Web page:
If your students feel disillusioned about whether their vote matters, show them what’s at stake in local elections. Many students may not realize that the school board, city council, judges, and sheriffs are responsible for decisions that hit close to home for young people — like funding for schools, policing reform, and where to place parks and affordable housing, to name a few. And it’s not uncommon for local elections to be decided by just tens, hundreds, or thousands of voters. Here are a few examples, but extra credit goes to those educators who find examples from their own county.


Another way to engage your students around voting and elections is to provide opportunities for them to take action regardless of eligibility. Too often, young people are frustrated by issues or candidates and don’t know what they can do to help, especially if they are unable to vote because of age or immigration status. But young people can play an important role by motivating eligible voters (e.g. relatives, older friends, community members) to cast their ballots, raising awareness about issues that aren’t receiving attention, and engaging in discussions about the election at home or in their community. And it can be empowering for youth to realize that their voice and influence matters. Check out Day 2 from our own voting lesson plan to build student agency and better prepare them to vote when it’s their turn.  

If you’re interested in additional lesson ideas around voting and the elections, the Teaching for Democracy Alliance offers a collection of resources.

Topics: Social Justice, Engagement, Social Studies, Civic Engagement, Social Media

Leah Bueso and Kei Kawashima-Ginsberg

Written by Leah Bueso and Kei Kawashima-Ginsberg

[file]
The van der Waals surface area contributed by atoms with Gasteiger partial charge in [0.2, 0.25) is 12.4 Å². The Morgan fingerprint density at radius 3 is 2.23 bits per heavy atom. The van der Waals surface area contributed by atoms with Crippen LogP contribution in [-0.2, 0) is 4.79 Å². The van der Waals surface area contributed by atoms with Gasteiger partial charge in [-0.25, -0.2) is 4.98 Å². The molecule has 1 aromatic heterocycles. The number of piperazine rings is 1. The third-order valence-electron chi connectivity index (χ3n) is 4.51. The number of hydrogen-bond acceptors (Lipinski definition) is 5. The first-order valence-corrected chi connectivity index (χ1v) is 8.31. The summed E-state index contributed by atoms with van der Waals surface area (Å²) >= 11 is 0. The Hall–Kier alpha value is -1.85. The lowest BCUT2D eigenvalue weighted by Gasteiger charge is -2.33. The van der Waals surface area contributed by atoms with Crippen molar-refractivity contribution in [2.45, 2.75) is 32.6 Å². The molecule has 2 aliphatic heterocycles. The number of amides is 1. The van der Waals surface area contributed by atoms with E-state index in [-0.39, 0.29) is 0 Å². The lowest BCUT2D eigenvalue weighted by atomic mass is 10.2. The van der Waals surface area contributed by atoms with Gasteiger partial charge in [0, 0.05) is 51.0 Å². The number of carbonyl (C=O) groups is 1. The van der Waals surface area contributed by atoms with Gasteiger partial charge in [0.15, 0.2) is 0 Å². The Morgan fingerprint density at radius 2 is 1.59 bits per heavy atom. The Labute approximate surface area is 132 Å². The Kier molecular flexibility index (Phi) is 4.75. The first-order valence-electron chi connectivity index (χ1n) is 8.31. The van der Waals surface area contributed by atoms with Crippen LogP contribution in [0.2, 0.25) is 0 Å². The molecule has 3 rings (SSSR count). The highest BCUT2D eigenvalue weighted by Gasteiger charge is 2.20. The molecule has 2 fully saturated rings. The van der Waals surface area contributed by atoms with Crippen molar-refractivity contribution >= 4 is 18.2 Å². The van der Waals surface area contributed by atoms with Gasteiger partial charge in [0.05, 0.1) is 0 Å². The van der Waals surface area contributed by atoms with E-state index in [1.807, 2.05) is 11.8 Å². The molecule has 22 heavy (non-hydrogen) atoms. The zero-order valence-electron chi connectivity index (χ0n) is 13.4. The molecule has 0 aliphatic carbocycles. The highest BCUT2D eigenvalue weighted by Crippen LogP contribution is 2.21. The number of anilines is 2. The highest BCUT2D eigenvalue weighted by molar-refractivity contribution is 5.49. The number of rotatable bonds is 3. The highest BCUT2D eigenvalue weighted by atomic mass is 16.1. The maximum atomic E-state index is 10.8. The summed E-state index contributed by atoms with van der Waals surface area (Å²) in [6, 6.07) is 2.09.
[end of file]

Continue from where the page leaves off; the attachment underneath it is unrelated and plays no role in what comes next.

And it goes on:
Leah Bueso is a postdoctoral scholar with the Civic Engagement Research Group at the University of California, Riverside. Her research focuses on issues of racial and economic inequality in special education law and pedagogy, as well as issues of access to civic education for students with disabilities. Leah received her Ph.D. in Education from the University of California, Los Angeles and her J.D. from the University of Michigan Law School. Leah is also a credentialed special education teacher and reading specialist for children diagnosed with a language-based learning disability. She currently teaches the course "Educating for Informed and Equitable Voting" for in-service and pre-service educators. ----- As Director of the Center for Information and Research on Civic Learning and Engagement (CIRCLE), Kei Kawashima-Ginsberg leads all of their research activities while charting a vision of how that research can inform policy and practice to strengthen youth civic engagement. Kei is particularly interested in providing various organizations and communities with research that would help increase civic and political engagement among ethnic minority and immigrant populations. Kei earned her doctorate degree in 2008 from Loyola University Chicago in Clinical Psychology and has extensive experience in working with youth of diverse backgrounds both as a researcher and a practitioner. Throughout her graduate career, she focused her research on positive youth development, including civic engagement. Prior to joining CIRCLE, Kei taught as Visiting Instructor of Psychology at Knox College, where she became involved as an active collaborator for the Center in Galesburg, a community-based citizen organization. In collaboration with the Center in Galesburg, Kei designed a course in Community Psychology in which she taught college students about various types of engagement and actively involved them in the local community.